Baked potato with ham and broccoli cheeze sauce

The only "must" for this meal is russet potatoes. They make the fluffiest, best-textured baked potatoes. By all means try other toppings: canned veggie chili, instant Indian curries, and leftover shepherd's pie filling all make excellent, quick meals over a potato.

Chopped broccoli

Baked potato with ham and broccoli cheeze sauce

vegan, gluten-free

serves 4


  • 4 medium (or 2 large) russet potatoes
  • 2 C chopped broccoli
  • 1 1/2 C diced faux ham
  • 1 tbsp olive oil
  • salt
  • A batch of this cheeze sauce-- substitute cornstarch for the flour and tamari for the soy sauce
  • fresh ground black pepper, to taste

Russet potatoes


  • Preheat the oven to 350 F. I place a cookie sheet on the bottom, below the rack, to catch any drips.
  • Scrub each potato and poke all the way around with a fork (about 10 times). Place potatoes on a microwave-safe plate and microwave for 5 minutes. Flip potatoes and squeeze to estimate done-ness. If they don't give at all, microwave for another 5 minutes. If they give a lot, try 2 minutes. Practice makes perfect gauging the time for this step.
  • Chop broccoli and faux ham while potatoes are in the microwave. I like a pretty small dice so that the pieces flow with the sauce. Don't worry if it takes you longer to chop than the potatoes take-- it's good to let them sit in the microwave and steam for about 5 minutes after they're done cooking.
  • Remove potatoes from microwave, drizzle with olive oil, then very carefully use your hands to rub the oil over the entire skin. Another reason to let them sit for a few minutes-- they're HOT! Sprinkle with salt and place on the oven rack.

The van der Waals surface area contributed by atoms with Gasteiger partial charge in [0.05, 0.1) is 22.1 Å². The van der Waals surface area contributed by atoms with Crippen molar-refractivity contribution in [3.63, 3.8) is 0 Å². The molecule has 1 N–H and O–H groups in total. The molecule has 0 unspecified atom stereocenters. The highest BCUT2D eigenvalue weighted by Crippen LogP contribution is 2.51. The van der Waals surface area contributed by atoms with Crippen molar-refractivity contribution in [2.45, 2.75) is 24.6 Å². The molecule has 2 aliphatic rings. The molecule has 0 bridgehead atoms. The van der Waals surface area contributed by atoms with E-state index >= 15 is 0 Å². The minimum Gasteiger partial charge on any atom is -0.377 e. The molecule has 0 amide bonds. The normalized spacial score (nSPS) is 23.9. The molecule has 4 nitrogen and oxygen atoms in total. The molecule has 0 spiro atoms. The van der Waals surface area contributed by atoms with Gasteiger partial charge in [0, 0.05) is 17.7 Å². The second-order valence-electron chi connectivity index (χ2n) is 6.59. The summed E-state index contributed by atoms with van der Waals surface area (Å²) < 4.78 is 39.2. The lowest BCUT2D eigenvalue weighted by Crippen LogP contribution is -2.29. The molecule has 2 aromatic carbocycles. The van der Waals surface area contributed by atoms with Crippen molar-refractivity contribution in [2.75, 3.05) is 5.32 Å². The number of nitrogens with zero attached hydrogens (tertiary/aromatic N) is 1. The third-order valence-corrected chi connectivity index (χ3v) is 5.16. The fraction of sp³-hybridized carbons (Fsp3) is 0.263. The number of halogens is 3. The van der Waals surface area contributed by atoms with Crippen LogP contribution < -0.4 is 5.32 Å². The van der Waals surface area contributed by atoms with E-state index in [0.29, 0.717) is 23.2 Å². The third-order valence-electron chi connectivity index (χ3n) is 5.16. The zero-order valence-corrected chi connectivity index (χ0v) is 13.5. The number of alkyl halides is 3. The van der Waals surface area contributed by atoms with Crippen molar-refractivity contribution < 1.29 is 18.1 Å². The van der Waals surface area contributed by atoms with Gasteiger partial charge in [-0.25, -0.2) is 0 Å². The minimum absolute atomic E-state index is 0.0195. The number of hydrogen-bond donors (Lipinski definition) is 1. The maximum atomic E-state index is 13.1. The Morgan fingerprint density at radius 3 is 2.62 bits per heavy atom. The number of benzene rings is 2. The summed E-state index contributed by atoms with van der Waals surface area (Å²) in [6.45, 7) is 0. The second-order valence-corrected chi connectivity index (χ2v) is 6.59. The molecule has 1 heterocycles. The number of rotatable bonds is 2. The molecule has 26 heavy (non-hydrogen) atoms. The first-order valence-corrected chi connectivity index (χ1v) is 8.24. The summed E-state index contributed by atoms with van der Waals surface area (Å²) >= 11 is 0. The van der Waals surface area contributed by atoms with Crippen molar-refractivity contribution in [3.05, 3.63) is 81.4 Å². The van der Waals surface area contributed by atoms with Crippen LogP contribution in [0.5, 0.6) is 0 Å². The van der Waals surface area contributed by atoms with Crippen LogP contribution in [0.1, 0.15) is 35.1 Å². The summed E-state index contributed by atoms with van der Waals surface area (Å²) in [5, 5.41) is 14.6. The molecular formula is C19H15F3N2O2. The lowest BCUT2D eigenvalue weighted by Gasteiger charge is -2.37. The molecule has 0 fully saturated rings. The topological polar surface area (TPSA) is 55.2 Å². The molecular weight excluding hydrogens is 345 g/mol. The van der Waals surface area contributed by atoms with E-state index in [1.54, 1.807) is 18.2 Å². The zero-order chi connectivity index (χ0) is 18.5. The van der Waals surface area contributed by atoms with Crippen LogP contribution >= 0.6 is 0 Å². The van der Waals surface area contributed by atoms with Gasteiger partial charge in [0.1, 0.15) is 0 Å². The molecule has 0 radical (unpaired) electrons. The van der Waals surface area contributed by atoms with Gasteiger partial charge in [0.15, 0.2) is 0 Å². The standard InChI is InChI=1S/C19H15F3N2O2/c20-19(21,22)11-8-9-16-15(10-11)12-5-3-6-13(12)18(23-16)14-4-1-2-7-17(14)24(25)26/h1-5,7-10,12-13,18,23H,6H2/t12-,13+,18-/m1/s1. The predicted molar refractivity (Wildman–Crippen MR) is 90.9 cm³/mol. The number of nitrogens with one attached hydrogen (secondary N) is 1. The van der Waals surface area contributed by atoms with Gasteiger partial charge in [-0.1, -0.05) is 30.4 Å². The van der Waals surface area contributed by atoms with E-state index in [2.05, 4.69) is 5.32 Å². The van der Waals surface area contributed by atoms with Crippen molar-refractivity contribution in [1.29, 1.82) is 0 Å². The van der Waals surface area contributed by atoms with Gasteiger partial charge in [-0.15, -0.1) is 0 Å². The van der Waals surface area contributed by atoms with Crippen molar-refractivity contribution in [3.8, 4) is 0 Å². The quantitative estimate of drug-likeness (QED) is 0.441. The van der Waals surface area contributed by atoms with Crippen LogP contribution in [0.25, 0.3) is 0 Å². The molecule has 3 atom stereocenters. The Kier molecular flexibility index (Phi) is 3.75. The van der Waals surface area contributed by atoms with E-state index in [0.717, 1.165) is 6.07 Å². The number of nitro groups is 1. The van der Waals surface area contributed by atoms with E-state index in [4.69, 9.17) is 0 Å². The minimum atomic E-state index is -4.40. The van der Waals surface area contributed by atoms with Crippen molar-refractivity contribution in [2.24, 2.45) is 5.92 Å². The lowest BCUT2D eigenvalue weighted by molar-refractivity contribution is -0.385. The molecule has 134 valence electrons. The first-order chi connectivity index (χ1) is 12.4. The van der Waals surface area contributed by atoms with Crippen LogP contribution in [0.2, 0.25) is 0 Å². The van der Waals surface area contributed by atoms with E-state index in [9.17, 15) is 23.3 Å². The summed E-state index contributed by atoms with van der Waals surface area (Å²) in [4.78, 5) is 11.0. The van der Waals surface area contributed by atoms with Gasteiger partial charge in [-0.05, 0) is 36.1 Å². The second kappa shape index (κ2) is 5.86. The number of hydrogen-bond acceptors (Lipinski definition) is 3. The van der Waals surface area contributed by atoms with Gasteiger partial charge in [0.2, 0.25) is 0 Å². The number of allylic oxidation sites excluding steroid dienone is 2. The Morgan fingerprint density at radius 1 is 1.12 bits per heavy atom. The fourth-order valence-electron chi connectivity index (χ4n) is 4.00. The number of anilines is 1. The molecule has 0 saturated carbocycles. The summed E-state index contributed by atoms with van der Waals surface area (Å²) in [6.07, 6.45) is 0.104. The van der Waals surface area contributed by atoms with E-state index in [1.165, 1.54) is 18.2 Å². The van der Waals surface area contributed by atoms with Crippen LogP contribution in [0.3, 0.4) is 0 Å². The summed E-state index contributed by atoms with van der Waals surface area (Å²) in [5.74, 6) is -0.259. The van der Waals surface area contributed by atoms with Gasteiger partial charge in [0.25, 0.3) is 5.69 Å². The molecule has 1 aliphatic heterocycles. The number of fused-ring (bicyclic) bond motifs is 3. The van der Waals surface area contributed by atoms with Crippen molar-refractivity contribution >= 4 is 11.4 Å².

• Make the cheeze sauce.
  • Turn potatoes.
  • Add broccoli and faux ham to cheeze sauce, along with a bit of water to thin out sauce if needed. Cover and simmer for 5-10 minutes, until broccoli is tender.
  • Remove potatoes, let sit for 5 minutes. I like to cut them once lengthwise and three times across, then squeeze them open-- I think I got that from Alton Brown. Cover with cheeze sauce, garnish with black pepper, and enjoy!
  • *If you make more than you need, these are great reheated for lunch-- you can even microwave the whole thing!

Tuesday, November 9

Green spaghetti

Remember those sad, unripe green tomatoes salvaged from the garden? I roasted and pureed them for later use, which was great last night when I wanted a quick dinner.

I was going to make a more traditional spaghetti and meatballs, but with no meatball material in sight, I settled for little faux chicken balls. They went really well with the simple, tangy, but mellow-roasted sauce and Daiya melted over the top-- the perfect rainy night meal with an offbeat twist.

The moral of this story? Keep it simple and use what you've got!

Green spaghetti

Spaghetti with green tomato sauce and faux chicken meatballs

vegan, gluten-free

serves 3


  • 1 box gluten free spaghetti (I use Ancient Harvest Quinoa spaghetti)
  • 2 tbsp olive oil
  • 1/2 onion, diced
  • 3 cloves garlic, diced or run through a press
  • 2 C pureed roasted green tomatoes (tomatillos or red tomatoes will work, too)
  • 1 tbsp chopped basil (dry or fresh. Fresh tastes better, but it's November, sheesh!)
  • 1 tbsp balsamic vinegar (okay, I might have added 2 tbsp)
  • 1 tsp salt
  • faux chicken product, rolled into balls and pan-fried until golden on two sides. I buy a frozen block of faux chicken paste at the Asian mega-mart, which is gluten-free and perfect for this
  • Daiya or other vegan cheeze for garnish
  • fresh ground black pepper, to taste